“I call it the death tax,” he says. “It has a devastating effect on the family farm and on small businesses, most of which, under the weight of this 55 percent estate tax, end up having to sell the land to satisfy the government.”

McConnell was raised in Louisville, and graduated from the University of Louisville and the University of Kentucky’s College of Law. He has three daughters and is married to Elaine Chao, who is also often in the news as a Heritage Foundation distinguished fellow and former president of the United Way of America and director of the Peace Corps.

McConnell acknowledges there are difficulties with public life, but concludes, “Almost every night I can go home, prop my feet up, think about the day and conclude that I probably had an impact, a positive impact, on Kentucky and America.”

For a public servant himself, McConnell takes an unusual view of notions about cynicism toward government and low voter turnout.

“Skepticism about government is healthy. It’s as old as America,” he says. “A government as big as ours is big enough to take away everything you have, and I think the voters should be skeptical.

“The voter turnout issue is a nonissue,” says McConnell. “Discontented voters are the ones that come to the polls to express themselves and vote for change.…I’m glad that we have a well-established enough democracy and a content enough electorate where people can go fishing, go take care of their kids, go to church, and not feel like they’re not being good citizens because they don’t watch Congress on C-SPAN every night.”

Unpolitics As Usual

Although Republicans now dominate the Kentucky congressional delegation, that might not be as significant as it first appears, says the senior Kentuckian in the House.

“We’ve always worked in a bipartisan way, and we still pull together on Kentucky projects,” says Representative Hal Rogers.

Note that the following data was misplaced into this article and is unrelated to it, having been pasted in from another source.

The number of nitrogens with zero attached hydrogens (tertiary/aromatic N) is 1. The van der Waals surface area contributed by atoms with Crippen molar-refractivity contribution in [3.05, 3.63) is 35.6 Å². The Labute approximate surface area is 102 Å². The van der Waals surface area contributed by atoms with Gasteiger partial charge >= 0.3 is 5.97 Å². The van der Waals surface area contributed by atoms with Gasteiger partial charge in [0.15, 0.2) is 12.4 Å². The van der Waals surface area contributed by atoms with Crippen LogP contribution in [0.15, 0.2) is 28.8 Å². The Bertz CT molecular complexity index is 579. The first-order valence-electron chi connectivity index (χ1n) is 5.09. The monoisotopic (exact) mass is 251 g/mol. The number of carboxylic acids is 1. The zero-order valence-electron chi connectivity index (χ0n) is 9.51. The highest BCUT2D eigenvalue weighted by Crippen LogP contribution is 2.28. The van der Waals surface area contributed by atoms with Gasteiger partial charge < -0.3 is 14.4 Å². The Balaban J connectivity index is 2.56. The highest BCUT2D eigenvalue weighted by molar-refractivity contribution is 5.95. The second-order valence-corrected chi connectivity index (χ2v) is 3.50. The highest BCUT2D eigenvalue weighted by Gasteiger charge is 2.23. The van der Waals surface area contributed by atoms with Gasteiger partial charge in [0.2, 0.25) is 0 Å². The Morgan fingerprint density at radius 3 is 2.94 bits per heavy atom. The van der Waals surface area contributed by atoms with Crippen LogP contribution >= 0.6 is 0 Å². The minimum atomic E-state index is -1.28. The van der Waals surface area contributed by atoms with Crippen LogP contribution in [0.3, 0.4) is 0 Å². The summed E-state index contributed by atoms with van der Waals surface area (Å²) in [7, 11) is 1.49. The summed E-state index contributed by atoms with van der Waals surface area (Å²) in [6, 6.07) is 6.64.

“When you get down to the nitty-gritty of getting something done, you throw politics out the window.”

Rogers, who represents eastern Kentucky, cites tobacco policies and a variety of economic development efforts as areas where the six Kentucky House members work closely together. Even though the election last fall shifted the Republican majority in the delegation from 4-2 to 5-1, Rogers minimizes the practical effects of that change.

“Philosophically we’re more in tune with each other,” he says, “but Kentucky is a conservative state whether you’re a Republican or a Democrat. There’s not much difference in philosophies.”

Pulling together for Kentucky also calls for being in office long enough to get senior positions on the right committees, says Rogers. “We’re situating ourselves very well and improving our seniority,” he says. As examples, he cites Senator Mitch McConnell’s 12 years in the Senate, the seniority Senator Jim Bunning was able to take with him when he moved to the Senate after 14 years in the House, and Representative Ed Whitfield’s position on the Commerce Committee’s Energy and Power Subcommittee.

Rogers says seniority can help give an edge to a relatively small state like Kentucky. “We’re competing every day with huge delegations from California and New York,” he says. “Unless you’ve got seniority to get equalized, you’ll never get anything.”

Rogers contributes his part to that influence. Now in his 19th year, he belongs to the College of Cardinals-an informal term for the subcommittee chairs of the powerful Appropriations Committee. He heads the Subcommittee on Commerce, Justice, State and Judiciary, and is vice chair of the Energy and Water Development Subcommittee.